D21.00008: Mass transfer effects on the transmission of bubble screens Daniel Fuster, Luca Bergamasco In this work we investigate, theoretically and numerically, the reflection and transmission properties of bubble screens excited by pressure wave pulses. We use modified expressions for the bubble resonance frequency and the damping factor in order to capture the influence of mass transfer on the reflection-transmission coefficients. In addition to the influence of variables such as the bubble radius and the averaged inter-bubble distance, the analysis reveals that in conditions close to the saturation line there exists a regime where the heat transport surrounding the bubble plays an important role on the bubble's response also influencing the reflection properties of the bubble screen. The linear analysis allows us to predict the critical vapor content beyond which liquid heat's transport controls the dynamic response of the bubbles. Numerical simulations show that these effects become especially relevant in the nonlinear regime. [Preview Abstract] |
Sunday, November 20, 2016 4:41PM - 4:54PM |
D21.00009: Parametric study of cross shaped hydrophobic dot for pool boiling Jung Shin Lee, Joon Sang Lee In this work we applied the shape of hydrophobic dots as a new variable of pool boiling with patterned wettability. We investigated the effect of dot shapes on heat transfer rate and buoyancy of bubbles. The shape of dot is set to be cross-shaped with the aspect ratios of the branches were varied in four cases: 0.173, 0.444, 1.074, and 2.000. In this research, multiphase single component lattice Boltzmann model was used for the simulation. The shapes of contact lines were similar to the shape of boarder lines of hydrophobic dots, but the surface tension to make the contact line in circular shape also existed. For dots with larger aspect ratio, the shape of contact line was too distorted. Therefore large portion of the contact line invaded to the hydrophilic surface via surface tension. The fluid near contact line on the hydrophilic surface has shown large buoyancy force by capillary flow toward contact line. This overall large buoyancy force caused the quick departure of the bubble. Therefore, with large aspect ratio, the heat transfer dropping period was reduced, while heat transfer rate increased in total nucleation cycle. [Preview Abstract] |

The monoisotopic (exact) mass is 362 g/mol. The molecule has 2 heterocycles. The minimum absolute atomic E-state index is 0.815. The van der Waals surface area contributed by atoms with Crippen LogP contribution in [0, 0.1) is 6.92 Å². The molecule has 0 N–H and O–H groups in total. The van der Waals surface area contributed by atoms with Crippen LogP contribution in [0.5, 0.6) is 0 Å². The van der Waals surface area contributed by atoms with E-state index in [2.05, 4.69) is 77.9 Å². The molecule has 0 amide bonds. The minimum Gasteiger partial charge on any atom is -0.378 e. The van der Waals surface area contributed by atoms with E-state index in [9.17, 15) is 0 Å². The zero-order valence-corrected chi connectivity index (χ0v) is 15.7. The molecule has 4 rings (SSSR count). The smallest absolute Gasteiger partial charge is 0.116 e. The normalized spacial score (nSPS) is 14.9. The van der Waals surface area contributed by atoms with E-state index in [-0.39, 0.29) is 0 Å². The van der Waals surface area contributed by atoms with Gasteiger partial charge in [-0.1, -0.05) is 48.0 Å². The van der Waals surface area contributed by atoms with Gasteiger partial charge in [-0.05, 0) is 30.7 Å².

Sunday, November 20, 2016 4:54PM - 5:07PM |
D21.00010: Transition process leading to microbubble emission boiling on horizontal circular heated surface in subcooled pool Ichiro Ueno, Jun Ando, Kazuna Horiuchi, Takahito Saiki, Toshihiro Kaneko Microbubble emission boiling (MEB) produces a higher heat flux than critical heat flux (CHF) and therefore has been investigated in terms of its heat transfer characteristics as well as the conditions under which MEB occurs. Its physical mechanism, however, is not yet clearly understood. We carried out a series of experiments to examine boiling on horizontal circular heated surfaces of $5$ mm and of $10$ mm in diameter, in a subcooled pool, paying close attention to the transition process to MEB. High-speed observation results show that, in the MEB regime, the growth, condensation, and collapse of the vapor bubbles occur within a very short time. In addition, a number of fine bubbles are emitted from the collapse of the vapor bubbles. By tracking these tiny bubbles, we clearly visualize that the collapse of the vapor bubbles drives the liquid near the bubbles towards the heated surface, such that the convection field around the vapor bubbles under MEB significantly differs from that under nucleate boiling. Moreover, the axial temperature gradient in a heated block (quasi-heat flux) indicates a clear difference between nucleate boiling and MEB. A combination of quasi-heat flux and the measurement of the behavior of the vapor bubbles allows us to discuss the transition to MEB. [Preview Abstract] |